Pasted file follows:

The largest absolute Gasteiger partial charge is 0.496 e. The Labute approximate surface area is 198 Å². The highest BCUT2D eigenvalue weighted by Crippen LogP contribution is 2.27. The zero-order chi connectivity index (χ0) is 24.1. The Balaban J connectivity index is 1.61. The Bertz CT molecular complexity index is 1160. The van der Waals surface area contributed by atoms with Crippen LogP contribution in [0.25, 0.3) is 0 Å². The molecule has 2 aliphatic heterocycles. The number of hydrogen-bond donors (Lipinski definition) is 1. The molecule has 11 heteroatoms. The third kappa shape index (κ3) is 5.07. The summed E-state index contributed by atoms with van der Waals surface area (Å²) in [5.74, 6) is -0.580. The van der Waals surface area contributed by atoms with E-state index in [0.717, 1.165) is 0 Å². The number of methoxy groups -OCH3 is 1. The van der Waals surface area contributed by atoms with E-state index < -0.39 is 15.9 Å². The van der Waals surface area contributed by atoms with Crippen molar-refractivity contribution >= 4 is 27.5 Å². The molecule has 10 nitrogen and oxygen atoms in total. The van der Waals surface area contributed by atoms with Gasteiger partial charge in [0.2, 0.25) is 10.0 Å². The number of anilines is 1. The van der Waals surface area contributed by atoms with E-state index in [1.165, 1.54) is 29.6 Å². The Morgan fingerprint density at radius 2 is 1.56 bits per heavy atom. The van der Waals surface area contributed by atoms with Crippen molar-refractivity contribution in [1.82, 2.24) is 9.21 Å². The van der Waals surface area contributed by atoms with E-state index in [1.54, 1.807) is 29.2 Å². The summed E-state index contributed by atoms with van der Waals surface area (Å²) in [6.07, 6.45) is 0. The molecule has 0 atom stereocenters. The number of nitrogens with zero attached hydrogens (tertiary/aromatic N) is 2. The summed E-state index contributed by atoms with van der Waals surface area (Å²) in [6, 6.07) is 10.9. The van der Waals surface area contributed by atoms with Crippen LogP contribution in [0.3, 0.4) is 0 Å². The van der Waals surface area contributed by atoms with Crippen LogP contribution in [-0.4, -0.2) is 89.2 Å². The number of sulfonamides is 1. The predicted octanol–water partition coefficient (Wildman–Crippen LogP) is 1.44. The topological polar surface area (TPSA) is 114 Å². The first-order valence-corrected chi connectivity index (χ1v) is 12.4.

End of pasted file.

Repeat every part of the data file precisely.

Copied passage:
The largest absolute Gasteiger partial charge is 0.496 e. The Labute approximate surface area is 198 Å². The highest BCUT2D eigenvalue weighted by Crippen LogP contribution is 2.27. The zero-order chi connectivity index (χ0) is 24.1. The Balaban J connectivity index is 1.61. The Bertz CT molecular complexity index is 1160. The van der Waals surface area contributed by atoms with Crippen LogP contribution in [0.25, 0.3) is 0 Å². The molecule has 2 aliphatic heterocycles. The number of hydrogen-bond donors (Lipinski definition) is 1. The molecule has 11 heteroatoms. The third kappa shape index (κ3) is 5.07. The summed E-state index contributed by atoms with van der Waals surface area (Å²) in [5.74, 6) is -0.580. The van der Waals surface area contributed by atoms with E-state index in [0.717, 1.165) is 0 Å². The number of methoxy groups -OCH3 is 1. The van der Waals surface area contributed by atoms with E-state index < -0.39 is 15.9 Å². The van der Waals surface area contributed by atoms with Crippen molar-refractivity contribution >= 4 is 27.5 Å². The molecule has 10 nitrogen and oxygen atoms in total. The van der Waals surface area contributed by atoms with Gasteiger partial charge in [0.2, 0.25) is 10.0 Å². The number of anilines is 1. The van der Waals surface area contributed by atoms with E-state index in [1.165, 1.54) is 29.6 Å². The Morgan fingerprint density at radius 2 is 1.56 bits per heavy atom. The van der Waals surface area contributed by atoms with Crippen molar-refractivity contribution in [1.82, 2.24) is 9.21 Å². The van der Waals surface area contributed by atoms with E-state index in [1.54, 1.807) is 29.2 Å². The summed E-state index contributed by atoms with van der Waals surface area (Å²) in [6.07, 6.45) is 0. The molecule has 0 atom stereocenters. The number of nitrogens with zero attached hydrogens (tertiary/aromatic N) is 2. The summed E-state index contributed by atoms with van der Waals surface area (Å²) in [6, 6.07) is 10.9. The van der Waals surface area contributed by atoms with Crippen LogP contribution in [0.3, 0.4) is 0 Å². The van der Waals surface area contributed by atoms with Crippen LogP contribution in [-0.4, -0.2) is 89.2 Å². The number of sulfonamides is 1. The predicted octanol–water partition coefficient (Wildman–Crippen LogP) is 1.44. The topological polar surface area (TPSA) is 114 Å². The first-order valence-corrected chi connectivity index (χ1v) is 12.4.